Friday, April 22, 2005

Aquatic Land Uses

More interesting information about Ubin from Edmund Waller's book "Landscape Planning in Singapore":

Excerpts from Waller (2001)

"The low lying mangrove swamps have been reclaimed from time to time for prawn farms. Traditionally, sea water is controlled by sluices in such a way that salt water containing natural prawn fry is impounded until the prawns are ready for harvesting. Large immediate earth berms (mounds) are sometimes used to contain the sea water and these often support a mangrove flora, especially if abandoned. They are also burrowed into by mud lobsters, which can cause leakage. It is considered important to prevent fresh water streams entering the prawn ponds because they might dilute the salt content to the detriment of the prawns. Therefore one often finds such streams carefully separated from the ponds but running alongside them.

View from a sluice gate discharging water from an abandoned prawn pond - by NT

The small scale traditional prawn ponds are an asset to the ecology as well as the island's ambience, but the larger more modern variety have caused the destruction of large areas of mangrove. Not all of them have been an economic success. Two of them can be termed "intensive" because they add addtional artificial prawn feed to the water.

An inland fish farm - by NT

Out at sea may be seen the picturesque traditional kelongs ("V" shaped fish traps) which are now giving way to the caged fish breeding pens, and it is said that the smaller fish caught in the traps are now sometimes used as food for the caged variety. Traditionally, kelongs also provided temporary accommodation for the fishermen, and can now be let out to visitors at weekends."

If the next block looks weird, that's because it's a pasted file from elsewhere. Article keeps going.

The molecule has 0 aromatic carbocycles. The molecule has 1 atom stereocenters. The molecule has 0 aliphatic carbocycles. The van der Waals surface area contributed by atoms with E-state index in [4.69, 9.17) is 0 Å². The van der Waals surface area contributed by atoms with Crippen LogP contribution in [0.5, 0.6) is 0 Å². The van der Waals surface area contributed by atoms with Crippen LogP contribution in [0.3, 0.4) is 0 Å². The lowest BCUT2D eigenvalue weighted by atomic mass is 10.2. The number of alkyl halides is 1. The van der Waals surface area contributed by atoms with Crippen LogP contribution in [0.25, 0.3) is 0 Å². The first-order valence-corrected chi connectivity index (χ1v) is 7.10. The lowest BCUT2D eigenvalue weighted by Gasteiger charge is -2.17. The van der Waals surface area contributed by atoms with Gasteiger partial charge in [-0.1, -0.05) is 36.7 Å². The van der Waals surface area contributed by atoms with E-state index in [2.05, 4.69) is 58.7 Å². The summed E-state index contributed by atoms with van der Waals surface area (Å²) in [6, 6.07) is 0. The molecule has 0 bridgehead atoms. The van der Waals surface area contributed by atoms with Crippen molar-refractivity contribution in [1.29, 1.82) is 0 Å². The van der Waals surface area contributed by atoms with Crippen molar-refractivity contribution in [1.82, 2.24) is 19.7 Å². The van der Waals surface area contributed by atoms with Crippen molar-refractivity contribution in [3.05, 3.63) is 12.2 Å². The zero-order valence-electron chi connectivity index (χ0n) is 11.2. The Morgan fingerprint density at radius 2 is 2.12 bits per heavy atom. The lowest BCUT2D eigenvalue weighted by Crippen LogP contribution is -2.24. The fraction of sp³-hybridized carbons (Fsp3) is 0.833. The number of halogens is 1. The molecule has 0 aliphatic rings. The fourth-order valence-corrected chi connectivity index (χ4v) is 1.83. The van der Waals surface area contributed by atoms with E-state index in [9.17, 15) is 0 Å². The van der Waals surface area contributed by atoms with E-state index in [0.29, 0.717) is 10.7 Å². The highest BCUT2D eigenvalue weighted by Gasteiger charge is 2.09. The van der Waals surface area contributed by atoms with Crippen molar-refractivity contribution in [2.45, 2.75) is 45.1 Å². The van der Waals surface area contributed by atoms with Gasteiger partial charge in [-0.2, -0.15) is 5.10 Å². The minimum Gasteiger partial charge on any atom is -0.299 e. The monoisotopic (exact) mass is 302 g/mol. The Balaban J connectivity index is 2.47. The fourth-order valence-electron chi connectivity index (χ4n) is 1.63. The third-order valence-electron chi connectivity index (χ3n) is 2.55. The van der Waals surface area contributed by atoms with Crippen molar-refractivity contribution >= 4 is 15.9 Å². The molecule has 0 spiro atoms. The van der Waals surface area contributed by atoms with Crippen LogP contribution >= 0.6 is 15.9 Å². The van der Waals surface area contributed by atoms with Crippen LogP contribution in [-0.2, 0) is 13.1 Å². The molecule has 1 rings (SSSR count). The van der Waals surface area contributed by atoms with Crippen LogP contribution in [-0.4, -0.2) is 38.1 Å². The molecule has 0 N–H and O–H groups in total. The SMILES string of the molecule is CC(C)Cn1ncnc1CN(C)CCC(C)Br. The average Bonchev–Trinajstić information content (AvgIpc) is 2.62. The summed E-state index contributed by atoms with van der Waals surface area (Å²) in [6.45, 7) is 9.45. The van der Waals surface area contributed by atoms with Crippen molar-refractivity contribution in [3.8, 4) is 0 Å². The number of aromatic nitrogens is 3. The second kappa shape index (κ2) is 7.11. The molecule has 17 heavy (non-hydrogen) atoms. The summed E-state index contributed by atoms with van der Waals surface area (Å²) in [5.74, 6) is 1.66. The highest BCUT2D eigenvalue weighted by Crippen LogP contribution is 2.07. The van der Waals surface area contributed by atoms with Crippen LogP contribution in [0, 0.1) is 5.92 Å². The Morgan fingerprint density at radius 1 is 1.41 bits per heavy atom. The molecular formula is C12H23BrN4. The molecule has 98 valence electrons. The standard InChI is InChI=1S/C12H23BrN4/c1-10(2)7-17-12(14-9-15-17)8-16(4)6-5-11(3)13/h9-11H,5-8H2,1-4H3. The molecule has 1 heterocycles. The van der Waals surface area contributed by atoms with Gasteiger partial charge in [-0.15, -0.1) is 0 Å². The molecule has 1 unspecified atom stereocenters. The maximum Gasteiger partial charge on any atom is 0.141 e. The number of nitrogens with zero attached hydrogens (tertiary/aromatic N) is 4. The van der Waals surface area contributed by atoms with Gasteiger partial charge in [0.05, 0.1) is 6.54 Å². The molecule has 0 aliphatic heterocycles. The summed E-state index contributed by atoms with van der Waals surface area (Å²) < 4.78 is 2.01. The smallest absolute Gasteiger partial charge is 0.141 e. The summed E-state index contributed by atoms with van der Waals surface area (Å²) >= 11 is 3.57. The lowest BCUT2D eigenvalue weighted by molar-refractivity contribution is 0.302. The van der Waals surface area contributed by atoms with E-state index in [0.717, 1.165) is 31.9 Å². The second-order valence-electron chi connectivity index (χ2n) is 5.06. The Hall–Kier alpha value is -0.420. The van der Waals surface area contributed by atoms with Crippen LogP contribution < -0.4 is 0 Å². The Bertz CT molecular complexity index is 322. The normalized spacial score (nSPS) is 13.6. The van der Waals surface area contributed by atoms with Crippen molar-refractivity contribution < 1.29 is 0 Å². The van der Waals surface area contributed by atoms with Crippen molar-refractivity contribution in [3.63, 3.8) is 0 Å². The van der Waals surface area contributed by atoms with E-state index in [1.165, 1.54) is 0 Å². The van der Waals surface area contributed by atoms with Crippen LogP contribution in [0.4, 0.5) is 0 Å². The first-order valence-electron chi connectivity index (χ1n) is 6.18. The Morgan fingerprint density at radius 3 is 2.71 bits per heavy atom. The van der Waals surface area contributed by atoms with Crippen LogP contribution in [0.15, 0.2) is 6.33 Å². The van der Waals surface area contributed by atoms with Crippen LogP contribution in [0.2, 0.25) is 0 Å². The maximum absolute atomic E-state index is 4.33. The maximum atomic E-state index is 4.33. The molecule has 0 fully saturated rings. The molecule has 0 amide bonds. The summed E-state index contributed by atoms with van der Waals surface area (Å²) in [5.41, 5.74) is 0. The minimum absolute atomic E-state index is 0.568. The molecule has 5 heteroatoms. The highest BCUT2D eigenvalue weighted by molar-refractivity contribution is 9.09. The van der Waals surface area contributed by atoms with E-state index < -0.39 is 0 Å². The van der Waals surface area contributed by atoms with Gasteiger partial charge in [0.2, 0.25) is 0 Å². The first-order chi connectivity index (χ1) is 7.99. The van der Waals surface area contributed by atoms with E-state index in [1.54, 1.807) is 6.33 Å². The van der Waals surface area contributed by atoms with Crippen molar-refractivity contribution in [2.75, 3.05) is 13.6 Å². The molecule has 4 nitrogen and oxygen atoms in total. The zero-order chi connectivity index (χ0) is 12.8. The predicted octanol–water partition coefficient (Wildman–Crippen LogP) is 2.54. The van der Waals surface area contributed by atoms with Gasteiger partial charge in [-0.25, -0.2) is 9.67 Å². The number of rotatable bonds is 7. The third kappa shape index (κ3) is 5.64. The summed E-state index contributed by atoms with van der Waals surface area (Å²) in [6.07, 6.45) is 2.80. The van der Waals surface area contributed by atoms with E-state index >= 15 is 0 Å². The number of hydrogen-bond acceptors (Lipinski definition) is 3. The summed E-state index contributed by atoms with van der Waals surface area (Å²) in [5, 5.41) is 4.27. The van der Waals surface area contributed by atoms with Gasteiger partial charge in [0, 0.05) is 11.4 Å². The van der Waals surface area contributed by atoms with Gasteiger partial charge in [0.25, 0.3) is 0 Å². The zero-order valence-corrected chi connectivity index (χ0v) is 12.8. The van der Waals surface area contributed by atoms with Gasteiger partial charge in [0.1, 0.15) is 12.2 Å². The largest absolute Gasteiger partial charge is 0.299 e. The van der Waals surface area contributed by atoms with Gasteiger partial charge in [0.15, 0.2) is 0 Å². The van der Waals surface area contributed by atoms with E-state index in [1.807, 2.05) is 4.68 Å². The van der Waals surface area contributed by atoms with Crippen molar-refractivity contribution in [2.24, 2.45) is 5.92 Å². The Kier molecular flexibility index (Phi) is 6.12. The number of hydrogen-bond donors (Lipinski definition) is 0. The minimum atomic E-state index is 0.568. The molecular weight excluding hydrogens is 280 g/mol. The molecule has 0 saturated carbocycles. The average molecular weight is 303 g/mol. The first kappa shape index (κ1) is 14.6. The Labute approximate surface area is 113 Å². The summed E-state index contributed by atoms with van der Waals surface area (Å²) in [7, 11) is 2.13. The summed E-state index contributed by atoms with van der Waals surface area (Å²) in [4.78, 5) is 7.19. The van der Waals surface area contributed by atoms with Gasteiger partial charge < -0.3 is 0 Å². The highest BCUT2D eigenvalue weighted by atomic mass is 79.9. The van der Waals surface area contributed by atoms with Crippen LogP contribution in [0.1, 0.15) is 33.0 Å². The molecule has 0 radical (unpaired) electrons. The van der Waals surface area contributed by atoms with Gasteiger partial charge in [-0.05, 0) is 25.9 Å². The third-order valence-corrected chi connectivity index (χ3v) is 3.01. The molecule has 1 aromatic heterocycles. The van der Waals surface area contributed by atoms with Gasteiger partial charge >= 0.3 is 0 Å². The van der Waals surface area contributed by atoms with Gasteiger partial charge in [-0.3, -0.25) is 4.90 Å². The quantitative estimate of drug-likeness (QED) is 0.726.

[Editor's note: Read the latest plan to build 10 fish farms in the waters off of Ubin! Other relevant read includes more about the high tech aquaculture prawn farm on Ubin who produces Ubin Krisp.]

Waller, Edmund (2001) "Landscape Planning in Singapore" (Singapore: Singapore University Press) pp.165-171

Thursday, April 14, 2005

Kampung Cooking Lessons

Did you grow up in an urban environment and want to experience life in a traditional kampung with no electricity and the only source of water is from a well? Or did you grow up in a Kampung and wish to revisit your childhoods in one of the few remaining kampung homes in Singapore?

According to a post on Focus Ubin forum, one of the last few remaining Malay families on Ubin has opened their doors (to a 200 year old kampung house!) to groups interested in visiting them or taking cooking lessons.

Photo of above house and meal, by Ruqxana

More information on the Focus Ubin forum but here are the details on the cooking class:

Cooking Class in a Kampong House on Pulau Ubin
Date: 30 April 2005, Saturday
Time: 8.30pm - 1pm
Nasi Lemak
1. Coconut Rice
2. Stir Fried Green Vegatable